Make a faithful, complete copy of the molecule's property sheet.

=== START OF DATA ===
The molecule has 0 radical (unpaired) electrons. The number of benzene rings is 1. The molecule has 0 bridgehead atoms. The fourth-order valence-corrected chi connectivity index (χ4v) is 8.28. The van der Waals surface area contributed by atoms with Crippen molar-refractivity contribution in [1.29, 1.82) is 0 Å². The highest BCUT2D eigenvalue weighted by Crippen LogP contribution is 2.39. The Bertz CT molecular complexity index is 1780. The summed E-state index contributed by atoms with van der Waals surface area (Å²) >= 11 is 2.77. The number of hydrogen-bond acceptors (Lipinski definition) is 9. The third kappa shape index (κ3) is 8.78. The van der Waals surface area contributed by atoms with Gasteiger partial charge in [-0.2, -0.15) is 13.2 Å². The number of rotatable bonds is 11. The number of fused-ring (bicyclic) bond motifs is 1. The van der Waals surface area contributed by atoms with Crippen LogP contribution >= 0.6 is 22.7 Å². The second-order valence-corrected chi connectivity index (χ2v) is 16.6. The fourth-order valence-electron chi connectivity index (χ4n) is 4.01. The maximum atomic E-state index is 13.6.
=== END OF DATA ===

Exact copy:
The molecule has 0 radical (unpaired) electrons. The number of benzene rings is 1. The molecule has 0 bridgehead atoms. The fourth-order valence-corrected chi connectivity index (χ4v) is 8.28. The van der Waals surface area contributed by atoms with Crippen molar-refractivity contribution in [1.29, 1.82) is 0 Å². The highest BCUT2D eigenvalue weighted by Crippen LogP contribution is 2.39. The Bertz CT molecular complexity index is 1780. The summed E-state index contributed by atoms with van der Waals surface area (Å²) >= 11 is 2.77. The number of hydrogen-bond acceptors (Lipinski definition) is 9. The third kappa shape index (κ3) is 8.78. The van der Waals surface area contributed by atoms with Gasteiger partial charge in [-0.2, -0.15) is 13.2 Å². The number of rotatable bonds is 11. The number of fused-ring (bicyclic) bond motifs is 1. The van der Waals surface area contributed by atoms with Crippen LogP contribution >= 0.6 is 22.7 Å². The second-order valence-corrected chi connectivity index (χ2v) is 16.6. The fourth-order valence-electron chi connectivity index (χ4n) is 4.01. The maximum atomic E-state index is 13.6.